The information below is from the 1999 version of the Church Handbook of Instructions and is used in accordance with the fair use provisions of the copyright law.
A person who is excommunicated is no longer a member of the Church. Excommunication is the most severe Church disciplinary action. As directed by the Spirit, it may be necessary for:
1. Members who have committed serious transgressions, especially violations of temple covenants (see "Considerations in Church Discipline," pages 103-4).
2. Members who have been disfellowshipped and have not repented and for whom excommunication seems to offer the best hope for reformation.
3. Members whose conduct makes them a serious threat to others and whose Church membership facilitates their access to victims.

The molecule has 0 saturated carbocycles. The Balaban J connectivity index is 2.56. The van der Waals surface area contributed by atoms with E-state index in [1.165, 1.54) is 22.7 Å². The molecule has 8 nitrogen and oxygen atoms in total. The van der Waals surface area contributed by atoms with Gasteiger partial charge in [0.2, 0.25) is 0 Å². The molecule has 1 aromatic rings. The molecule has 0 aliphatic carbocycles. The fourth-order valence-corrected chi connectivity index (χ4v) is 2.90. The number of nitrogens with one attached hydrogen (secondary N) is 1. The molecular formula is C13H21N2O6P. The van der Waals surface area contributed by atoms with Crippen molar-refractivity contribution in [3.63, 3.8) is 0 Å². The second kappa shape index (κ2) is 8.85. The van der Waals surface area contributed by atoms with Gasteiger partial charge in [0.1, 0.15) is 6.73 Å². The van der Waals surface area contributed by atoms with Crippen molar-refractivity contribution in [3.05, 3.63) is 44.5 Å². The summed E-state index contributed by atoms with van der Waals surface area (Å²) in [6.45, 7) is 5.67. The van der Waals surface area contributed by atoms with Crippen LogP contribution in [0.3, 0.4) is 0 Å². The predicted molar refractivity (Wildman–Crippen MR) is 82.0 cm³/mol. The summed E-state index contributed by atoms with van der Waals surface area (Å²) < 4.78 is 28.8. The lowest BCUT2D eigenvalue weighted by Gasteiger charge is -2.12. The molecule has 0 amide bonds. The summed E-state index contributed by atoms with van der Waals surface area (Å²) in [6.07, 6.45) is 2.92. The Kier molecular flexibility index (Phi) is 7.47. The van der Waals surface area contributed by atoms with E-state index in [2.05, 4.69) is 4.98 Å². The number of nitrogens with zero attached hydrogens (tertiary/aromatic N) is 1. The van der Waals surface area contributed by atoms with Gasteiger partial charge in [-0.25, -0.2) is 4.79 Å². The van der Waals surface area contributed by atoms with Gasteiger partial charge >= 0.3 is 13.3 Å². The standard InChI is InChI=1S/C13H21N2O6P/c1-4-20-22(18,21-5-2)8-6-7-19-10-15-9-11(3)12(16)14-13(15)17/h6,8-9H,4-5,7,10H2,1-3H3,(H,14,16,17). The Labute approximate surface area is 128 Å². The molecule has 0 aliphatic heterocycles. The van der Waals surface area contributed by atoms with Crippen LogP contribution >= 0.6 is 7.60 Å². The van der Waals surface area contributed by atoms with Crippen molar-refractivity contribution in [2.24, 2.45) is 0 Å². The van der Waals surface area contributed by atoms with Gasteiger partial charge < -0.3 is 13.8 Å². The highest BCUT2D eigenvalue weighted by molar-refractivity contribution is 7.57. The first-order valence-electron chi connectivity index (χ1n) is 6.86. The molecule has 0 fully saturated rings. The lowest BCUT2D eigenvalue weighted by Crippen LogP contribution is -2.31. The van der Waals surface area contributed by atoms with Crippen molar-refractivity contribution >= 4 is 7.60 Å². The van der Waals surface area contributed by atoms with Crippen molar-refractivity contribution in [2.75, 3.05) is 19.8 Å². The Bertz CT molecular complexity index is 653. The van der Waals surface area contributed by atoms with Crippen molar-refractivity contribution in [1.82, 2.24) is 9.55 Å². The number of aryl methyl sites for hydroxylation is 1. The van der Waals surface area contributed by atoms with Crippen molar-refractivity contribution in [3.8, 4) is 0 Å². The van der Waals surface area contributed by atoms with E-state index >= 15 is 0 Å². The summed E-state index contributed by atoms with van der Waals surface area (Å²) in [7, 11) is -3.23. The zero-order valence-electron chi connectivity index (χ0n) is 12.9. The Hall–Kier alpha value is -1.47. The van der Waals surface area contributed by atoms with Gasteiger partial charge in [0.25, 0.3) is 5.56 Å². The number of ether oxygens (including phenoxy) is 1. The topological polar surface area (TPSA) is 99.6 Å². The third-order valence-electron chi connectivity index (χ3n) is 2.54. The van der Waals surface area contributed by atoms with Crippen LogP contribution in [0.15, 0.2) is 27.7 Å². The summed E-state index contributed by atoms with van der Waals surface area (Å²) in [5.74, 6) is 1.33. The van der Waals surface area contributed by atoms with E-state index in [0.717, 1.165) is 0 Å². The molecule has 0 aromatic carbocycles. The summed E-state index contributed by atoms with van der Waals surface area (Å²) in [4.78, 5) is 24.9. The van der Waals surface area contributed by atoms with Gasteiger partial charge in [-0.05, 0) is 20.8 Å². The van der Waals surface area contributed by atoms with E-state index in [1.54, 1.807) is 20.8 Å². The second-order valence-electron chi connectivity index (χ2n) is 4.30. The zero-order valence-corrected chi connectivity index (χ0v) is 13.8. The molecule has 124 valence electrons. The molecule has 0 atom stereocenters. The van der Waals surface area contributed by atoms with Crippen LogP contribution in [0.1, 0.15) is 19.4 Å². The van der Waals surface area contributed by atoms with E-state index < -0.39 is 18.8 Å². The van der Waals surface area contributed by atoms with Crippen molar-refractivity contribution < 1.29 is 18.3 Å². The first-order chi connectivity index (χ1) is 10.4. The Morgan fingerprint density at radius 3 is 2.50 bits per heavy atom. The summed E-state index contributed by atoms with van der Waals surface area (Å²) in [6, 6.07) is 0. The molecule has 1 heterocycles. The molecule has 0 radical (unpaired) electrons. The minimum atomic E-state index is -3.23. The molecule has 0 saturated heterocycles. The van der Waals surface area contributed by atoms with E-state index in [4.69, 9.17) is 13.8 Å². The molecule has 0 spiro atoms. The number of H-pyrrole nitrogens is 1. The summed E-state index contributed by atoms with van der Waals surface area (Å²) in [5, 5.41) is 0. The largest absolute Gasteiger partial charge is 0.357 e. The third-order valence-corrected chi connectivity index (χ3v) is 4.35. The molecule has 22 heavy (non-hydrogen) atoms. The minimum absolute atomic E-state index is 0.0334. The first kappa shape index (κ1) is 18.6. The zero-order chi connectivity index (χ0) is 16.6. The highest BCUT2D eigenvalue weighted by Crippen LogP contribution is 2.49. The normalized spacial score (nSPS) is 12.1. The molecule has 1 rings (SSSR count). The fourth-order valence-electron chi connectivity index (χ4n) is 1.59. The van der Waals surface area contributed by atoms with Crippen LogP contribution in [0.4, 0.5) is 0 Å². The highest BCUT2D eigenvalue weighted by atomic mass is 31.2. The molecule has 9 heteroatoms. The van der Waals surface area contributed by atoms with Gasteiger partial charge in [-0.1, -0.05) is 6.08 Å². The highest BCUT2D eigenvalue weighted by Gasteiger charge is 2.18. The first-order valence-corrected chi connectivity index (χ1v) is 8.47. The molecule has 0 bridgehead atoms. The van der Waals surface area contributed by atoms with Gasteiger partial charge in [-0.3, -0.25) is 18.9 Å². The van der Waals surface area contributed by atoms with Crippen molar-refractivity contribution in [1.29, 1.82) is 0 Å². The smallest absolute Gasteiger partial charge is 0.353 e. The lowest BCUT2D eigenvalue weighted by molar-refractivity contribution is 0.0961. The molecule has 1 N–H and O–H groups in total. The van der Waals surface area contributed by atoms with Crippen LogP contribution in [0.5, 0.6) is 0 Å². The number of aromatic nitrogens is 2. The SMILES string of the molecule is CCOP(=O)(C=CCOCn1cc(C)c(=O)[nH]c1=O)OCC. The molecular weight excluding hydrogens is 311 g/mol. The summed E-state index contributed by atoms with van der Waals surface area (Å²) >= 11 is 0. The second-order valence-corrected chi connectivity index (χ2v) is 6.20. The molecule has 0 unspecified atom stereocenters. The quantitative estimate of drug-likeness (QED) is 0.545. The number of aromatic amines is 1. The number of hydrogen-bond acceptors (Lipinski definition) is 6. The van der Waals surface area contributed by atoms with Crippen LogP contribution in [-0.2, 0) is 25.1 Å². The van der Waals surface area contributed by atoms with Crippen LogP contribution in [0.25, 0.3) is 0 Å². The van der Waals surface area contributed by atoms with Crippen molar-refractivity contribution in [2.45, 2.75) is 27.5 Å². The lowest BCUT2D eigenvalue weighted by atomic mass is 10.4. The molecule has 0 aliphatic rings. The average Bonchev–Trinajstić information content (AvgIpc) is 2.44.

4. Church leaders or prominent members whose transgressions significantly impair the good name or moral influence of the Church in the community that is aware of the transgression.
Excommunication is mandatory for murder and almost always required for incest.
A person who is excommunicated does not enjoy any of Church membership. He may not wear temple garments or pay tithes and offerings. He may attend public Church meetings if his conduct is orderly, but his participation in such meetings is limited the same as for disfellowshipped members.